This is not your run-of-the-mill op-ed about MLK on MLK Day. Dr. Bethel McGrew spices things up in Of Myths and Dreams, pointing out that Martin Luther King Jr., an unparalleled figure in American history, is not the man, the myth, or the legend we make him out to be. He was a complicated, messy human being like every other individual who has risen to mythic status. (JFK, anyone?) For the most part, the public wears blinders about his legacy because “the myth 👏 must 👏 survive 👏, or else we have nothing.”
If you’ve been tracking the Society’s bent over the last few months, you’ll know this address of MLK as necessary myth spoke to me on multiple levels. McGrew also provides a take on the do we reject the art if the artist is bad? question which seems to pop up over and over again. (You can read my take on that here.)
I like this piece because it reads uncomfortably. Part of the role of mythic stories and mythic figures is that they help us make sense of the world. They help us feel safe. And the MLK story that’s told and retold has the elements of permissible chastening (for our historical sins) and comfortable hand-holding that positions us as the good guys, the inheritors of MLK’s work and legacy. His angel wings rest over us.
But the sainted myth, the story told in the stained glass windows, is only part of the story. I like stained glass, but I like to flirt with shattered stained glass more. McGrew wields the hammer that shatters that glass. We’d do well to be uncomfortable, to cut and bleed a little every now and then. (Another piece that pokes at our comfortability with the myth of MLK is Tyler Huckabee’s Before You Quote Martin Luther King Jr. which is also worth a read.)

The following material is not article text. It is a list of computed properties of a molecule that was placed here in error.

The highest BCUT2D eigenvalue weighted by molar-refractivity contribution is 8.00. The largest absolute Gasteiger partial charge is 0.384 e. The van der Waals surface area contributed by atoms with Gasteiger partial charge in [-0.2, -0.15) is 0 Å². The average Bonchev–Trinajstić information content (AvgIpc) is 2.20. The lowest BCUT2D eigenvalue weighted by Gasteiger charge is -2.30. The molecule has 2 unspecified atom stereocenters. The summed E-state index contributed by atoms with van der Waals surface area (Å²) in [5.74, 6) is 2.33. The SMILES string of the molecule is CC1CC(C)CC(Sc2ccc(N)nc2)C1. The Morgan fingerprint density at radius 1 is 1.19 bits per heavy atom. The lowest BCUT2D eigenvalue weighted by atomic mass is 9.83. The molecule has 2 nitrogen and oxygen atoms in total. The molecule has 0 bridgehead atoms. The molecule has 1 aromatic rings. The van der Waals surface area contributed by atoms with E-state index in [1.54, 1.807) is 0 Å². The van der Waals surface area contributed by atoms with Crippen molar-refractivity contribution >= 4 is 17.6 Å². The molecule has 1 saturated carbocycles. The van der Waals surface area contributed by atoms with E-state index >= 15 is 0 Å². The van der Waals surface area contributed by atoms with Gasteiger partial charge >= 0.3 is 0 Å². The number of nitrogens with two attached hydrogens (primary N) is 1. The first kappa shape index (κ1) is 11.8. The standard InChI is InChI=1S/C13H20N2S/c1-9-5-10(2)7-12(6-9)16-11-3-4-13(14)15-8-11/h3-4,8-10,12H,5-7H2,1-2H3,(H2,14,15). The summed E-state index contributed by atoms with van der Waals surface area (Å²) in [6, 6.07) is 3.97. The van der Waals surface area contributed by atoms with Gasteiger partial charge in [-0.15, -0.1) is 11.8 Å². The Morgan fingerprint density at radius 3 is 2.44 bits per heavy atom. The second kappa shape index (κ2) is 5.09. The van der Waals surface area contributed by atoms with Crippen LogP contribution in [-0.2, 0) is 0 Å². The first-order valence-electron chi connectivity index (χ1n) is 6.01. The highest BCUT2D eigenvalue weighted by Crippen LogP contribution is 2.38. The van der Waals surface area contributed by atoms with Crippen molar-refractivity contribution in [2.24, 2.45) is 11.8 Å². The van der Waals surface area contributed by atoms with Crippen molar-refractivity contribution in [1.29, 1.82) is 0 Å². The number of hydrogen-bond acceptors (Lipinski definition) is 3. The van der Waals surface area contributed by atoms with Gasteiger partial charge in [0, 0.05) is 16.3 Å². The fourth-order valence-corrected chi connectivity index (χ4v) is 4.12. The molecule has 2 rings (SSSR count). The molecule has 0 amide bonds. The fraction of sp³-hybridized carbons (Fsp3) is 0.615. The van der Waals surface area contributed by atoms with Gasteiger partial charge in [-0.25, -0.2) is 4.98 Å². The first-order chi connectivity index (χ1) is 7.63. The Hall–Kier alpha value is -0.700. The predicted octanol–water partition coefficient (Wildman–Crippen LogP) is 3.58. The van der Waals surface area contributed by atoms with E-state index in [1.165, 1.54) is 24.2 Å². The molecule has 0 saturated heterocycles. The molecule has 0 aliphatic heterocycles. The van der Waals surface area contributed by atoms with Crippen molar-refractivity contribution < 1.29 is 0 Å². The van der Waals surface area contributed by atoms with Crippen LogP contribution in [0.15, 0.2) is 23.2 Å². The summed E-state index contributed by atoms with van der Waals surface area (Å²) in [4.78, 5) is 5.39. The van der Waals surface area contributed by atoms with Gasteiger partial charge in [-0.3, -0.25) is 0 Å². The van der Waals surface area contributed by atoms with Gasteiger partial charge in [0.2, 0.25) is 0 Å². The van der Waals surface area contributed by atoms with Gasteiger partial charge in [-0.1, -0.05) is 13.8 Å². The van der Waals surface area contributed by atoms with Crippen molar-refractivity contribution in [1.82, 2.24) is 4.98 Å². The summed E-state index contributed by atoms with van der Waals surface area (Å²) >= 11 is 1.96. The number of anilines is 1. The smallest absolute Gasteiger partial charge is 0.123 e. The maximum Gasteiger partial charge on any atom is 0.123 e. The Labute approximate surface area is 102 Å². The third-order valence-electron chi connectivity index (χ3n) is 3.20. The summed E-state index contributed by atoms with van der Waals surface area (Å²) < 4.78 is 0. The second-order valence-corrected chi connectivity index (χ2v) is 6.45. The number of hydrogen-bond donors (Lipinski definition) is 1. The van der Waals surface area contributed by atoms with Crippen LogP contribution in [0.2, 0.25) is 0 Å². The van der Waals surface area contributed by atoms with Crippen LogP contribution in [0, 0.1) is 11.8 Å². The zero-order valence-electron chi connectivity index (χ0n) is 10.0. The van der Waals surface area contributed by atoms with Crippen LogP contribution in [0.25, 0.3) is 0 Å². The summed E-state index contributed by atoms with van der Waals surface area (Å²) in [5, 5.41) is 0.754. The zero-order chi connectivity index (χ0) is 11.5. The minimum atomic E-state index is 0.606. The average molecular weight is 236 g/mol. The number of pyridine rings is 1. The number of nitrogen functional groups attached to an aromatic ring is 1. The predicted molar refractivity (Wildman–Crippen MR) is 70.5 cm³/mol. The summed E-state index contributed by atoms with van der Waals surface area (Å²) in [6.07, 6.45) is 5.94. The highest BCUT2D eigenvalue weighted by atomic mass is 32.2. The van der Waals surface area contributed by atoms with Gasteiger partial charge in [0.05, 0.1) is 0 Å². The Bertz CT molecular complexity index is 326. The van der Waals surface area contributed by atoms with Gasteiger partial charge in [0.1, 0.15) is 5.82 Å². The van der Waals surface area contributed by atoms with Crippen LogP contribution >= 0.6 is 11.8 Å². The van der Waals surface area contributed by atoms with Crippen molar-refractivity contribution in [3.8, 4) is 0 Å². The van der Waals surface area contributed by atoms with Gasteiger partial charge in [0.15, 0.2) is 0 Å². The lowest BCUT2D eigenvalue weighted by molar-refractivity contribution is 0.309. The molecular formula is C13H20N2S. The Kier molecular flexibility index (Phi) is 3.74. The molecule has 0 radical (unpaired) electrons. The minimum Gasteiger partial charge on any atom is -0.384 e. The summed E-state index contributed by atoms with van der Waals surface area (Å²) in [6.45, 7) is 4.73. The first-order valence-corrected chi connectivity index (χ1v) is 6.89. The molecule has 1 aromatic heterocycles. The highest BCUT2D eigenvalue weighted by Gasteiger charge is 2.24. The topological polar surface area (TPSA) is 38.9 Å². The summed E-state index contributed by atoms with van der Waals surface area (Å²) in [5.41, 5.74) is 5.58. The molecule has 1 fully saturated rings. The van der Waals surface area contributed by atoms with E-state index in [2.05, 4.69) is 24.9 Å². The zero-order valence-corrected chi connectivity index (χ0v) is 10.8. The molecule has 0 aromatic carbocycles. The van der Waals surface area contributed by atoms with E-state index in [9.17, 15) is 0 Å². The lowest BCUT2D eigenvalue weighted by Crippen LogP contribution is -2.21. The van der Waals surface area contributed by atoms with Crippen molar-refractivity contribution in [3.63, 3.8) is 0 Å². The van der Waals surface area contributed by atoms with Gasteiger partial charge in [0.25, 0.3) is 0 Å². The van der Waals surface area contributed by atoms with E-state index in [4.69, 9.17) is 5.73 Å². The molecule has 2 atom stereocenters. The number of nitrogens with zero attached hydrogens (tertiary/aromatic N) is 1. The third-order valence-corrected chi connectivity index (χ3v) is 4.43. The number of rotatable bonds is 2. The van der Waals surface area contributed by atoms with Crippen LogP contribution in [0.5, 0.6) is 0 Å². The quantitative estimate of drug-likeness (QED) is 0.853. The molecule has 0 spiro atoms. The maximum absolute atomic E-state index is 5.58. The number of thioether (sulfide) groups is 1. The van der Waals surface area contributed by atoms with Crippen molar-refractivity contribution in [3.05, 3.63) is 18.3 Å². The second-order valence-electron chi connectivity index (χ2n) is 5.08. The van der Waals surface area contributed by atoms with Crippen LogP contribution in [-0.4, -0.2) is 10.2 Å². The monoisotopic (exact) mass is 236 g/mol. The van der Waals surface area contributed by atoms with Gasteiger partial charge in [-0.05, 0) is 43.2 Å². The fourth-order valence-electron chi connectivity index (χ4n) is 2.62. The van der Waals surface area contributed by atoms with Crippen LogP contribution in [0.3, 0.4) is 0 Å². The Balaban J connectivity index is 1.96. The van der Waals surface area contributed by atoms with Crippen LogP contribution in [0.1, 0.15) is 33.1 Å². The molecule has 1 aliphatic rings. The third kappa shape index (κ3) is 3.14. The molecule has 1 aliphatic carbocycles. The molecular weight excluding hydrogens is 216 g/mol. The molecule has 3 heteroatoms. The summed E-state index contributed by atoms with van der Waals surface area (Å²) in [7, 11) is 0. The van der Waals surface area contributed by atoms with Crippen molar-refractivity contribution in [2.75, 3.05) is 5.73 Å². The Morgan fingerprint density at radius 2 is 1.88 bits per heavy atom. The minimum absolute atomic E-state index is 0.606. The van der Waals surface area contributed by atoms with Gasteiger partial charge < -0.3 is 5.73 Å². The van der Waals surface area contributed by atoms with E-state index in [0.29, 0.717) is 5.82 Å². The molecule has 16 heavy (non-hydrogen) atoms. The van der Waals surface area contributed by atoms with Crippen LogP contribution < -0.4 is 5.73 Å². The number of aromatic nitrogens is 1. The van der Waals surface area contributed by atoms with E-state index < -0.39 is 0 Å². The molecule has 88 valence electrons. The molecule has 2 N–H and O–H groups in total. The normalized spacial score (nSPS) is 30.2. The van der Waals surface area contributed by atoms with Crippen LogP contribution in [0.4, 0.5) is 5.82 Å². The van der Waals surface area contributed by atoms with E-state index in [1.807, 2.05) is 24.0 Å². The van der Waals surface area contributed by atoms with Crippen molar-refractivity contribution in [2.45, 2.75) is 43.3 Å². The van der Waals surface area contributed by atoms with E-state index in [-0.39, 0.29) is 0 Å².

a very clever piece
Living in England, I sometimes hear people say “he’s very clever,” meaning that someone is intelligent and quick-minded. But clever has shades of meaning, some of which aren’t always good. I wanted to read Alexander Stern’s piece, The Impotence of Being Clever, because I like to think I’m clever—sarcastic and quick-witted and above-it-all. This isn’t good, people! And that’s the case Stern makes.
He connects the obsession with being clever—often apparent in smug, witty, sarcasm-disguised-as-humor retweets and replies—with the alienation that is all too present in our society. An alienation brought about by everyone living on the internet all of the time and unlearning what it means to be sincere—and quite possibly losing the ability to be sincere. (I’m extrapolating here.)
If you feel clever, go read this essay, and you’ll probably feel a little sick. My boy Kierkegaard also features significantly.
If I could be anyone in the world based solely on the work I see from them on the internet, I’d want to be Maria Popova—reader, professional wonderer, and writer par excellence who effortlessly pulls together disparate threads to tell compelling, inspiring stories. I read Trial, Triumph, and the Art of the Possible: The Remarkable Story Behind Beethoven’s “Ode to Joy” recently, and I highly recommend it. It’s a tour de force.
Everyone knew he was deaf. Now they feared he was demented.
Great works often come out of turbulence and drama. Almost nothing worth doing is easy. Somehow, after a decade of silence, the deaf demon composer delivered a piece which “might be the truest translation of ‘joy’—this ecstatic fusion of presence and possibility.”
I read some of the best stuff on the internet. Subscribe to not miss any recommendations.